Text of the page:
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ear ? and more form the noob

Thread Status: Hello , There was no answer in this thread for more than 60 days.
It can take a long time to get an up-to-date response or contact with relevant users.


New Member
Jul 29, 2004
hey i wanna get into free diveing but i can go like ten feet b4 my ears hurts how do i stop this and why does this happen? and how do i learn to hold my breath longer? ohh one more thing when i was signing up
um dint read all the commuity guidelines did i break the rulz i mean it said basic stuff? srry if i did thnaks!

In regards to the ears hurting...

Let me get my wussy-lawyer-style disclaimer/reminder out of the way here..

(If you have a history of inner ear problems...infections and what not...you might want to check with your physician, more specifically, ears/nose/throat specialist before attempting anything that might possibly make a small problem significantly worse.)

Ok. Now, to explain as breifly as I can, diving down deep and ascending is almost exactly like taking off, flying at extremely high altitudes, and landing again in commercial jet-liner.

When you dive (landing), your head is used to the thin atmospheric pressure of high altitude. As the plane descends back to the ground, the pressure grows, and tries to make its way into the tiny little spaces of your inner ears, sinuses and the like.

I'm just assuming that you're familiar with jet travel, and haven't let the air pressure get the best of you...When you descend you tend to try and blow your pinched nose to get your inner ears to equalize to the changing, increasing pressure around them. Well, the same goes for getting past that ten feet barrier of yours. Just don't try and blow too hard, it helps to push just a little bit of air from your throat, with the back of your tongue.

When you take off and ascend to high altitude (resurfacing after a dive) the pressure around your ears decreases, and the air inside the little spaces in your ears, sinuses and the like, expands, needing less force to keep these tiny spaces from collapsing. And, like taking off in a jet-liner, you tend to yawn, move your jaw and adam's apple, or chew gum to get the higher pressure inside your head equalized with the thinner pressure inside the cabin.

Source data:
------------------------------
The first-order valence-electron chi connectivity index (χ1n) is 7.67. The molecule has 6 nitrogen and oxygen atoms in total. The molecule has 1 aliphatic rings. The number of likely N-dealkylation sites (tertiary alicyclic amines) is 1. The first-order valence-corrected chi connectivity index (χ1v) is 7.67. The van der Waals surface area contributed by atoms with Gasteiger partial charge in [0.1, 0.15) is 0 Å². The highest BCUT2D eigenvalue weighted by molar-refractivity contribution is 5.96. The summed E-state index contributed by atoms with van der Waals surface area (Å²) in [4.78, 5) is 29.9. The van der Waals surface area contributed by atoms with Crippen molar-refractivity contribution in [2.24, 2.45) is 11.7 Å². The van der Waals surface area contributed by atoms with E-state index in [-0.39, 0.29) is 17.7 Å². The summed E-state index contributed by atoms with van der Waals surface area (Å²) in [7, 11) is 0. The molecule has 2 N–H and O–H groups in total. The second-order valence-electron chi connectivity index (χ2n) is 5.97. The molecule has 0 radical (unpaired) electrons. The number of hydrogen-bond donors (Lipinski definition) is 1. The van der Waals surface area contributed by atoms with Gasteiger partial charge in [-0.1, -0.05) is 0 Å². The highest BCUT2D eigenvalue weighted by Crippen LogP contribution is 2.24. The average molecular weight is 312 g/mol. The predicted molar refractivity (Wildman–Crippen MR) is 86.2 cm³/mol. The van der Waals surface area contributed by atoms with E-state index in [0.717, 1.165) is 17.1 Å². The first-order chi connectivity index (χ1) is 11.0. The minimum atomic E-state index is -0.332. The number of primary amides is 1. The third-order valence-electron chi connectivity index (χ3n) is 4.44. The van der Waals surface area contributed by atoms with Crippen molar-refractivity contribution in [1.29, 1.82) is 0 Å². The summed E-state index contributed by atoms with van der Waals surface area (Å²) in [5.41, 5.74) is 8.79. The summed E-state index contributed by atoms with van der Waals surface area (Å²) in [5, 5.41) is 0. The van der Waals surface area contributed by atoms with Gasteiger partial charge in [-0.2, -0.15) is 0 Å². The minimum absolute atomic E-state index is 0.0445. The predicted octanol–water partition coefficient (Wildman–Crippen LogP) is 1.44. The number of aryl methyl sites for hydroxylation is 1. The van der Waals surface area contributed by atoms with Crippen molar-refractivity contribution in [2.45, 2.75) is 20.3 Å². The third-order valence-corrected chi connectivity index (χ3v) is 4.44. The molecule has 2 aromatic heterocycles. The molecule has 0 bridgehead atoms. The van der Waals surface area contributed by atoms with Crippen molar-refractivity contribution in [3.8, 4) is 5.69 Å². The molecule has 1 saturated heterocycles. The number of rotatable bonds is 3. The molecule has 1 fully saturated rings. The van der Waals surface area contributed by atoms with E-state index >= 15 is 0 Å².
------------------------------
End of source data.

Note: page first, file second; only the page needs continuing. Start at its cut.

I learned a hint, from someone here at Deeper Blue, that if you blow a little pressure out of your ears BEFORE you dive, the first time you do it underwater won't be as exaggerated.

It seems like this is a fairly new thing for you to do, based upon your post, so my advice is to NOT wait till you reach that 10 ft. barrier to try and equalize, but get used to doing it maybe every 5-6 feet. Try training in a pool, within the safety and comfort of a variable depth floor, first. Larger municipal and country club pools are typically 12 ft deep at the deep end and about 3 ft. shallow at the other end. Take your time. Lots of the Gurus of freediving and related sport have taken a long time of training, adaptation, and typically some sort of mental, or spiritual, meditative practice.

And some are just genetically wonderful freaks, not of nature, but of the human race (which makes them a whole lot more natural than the average homo sapien :))

As for the breath holding training. Like I said. Practice Practice Practice! I can only hold my breath for about 2 1/2 minutes (that's really pushing it, though). Get to a pool and see how far you can swim underwater, get a feel of your personal limits. You can only go up from there.

There are lots of Freediving clinics around the world, lots of them affordable to the average guy or gal. Check out links here at Deeperblue, or just post more inquiries about training courses.

Jees LOUISE! This was a long reply, but I figured it was easier to fit it in to one, rather than draw it out and waste your time jumping around to different threads just to get the most basic idea of pressure equalization.

I sure hope it helped, and if anyone out there has any corrections, please do so, as I wouldn't want to steer anyone in the wrong direction.

I'm new to the regulated, science of freediving, but have been diving for a long time, 1960's skin-diver style. Aww yeeeeah.

I'm not a pro, just someone who might help a little.

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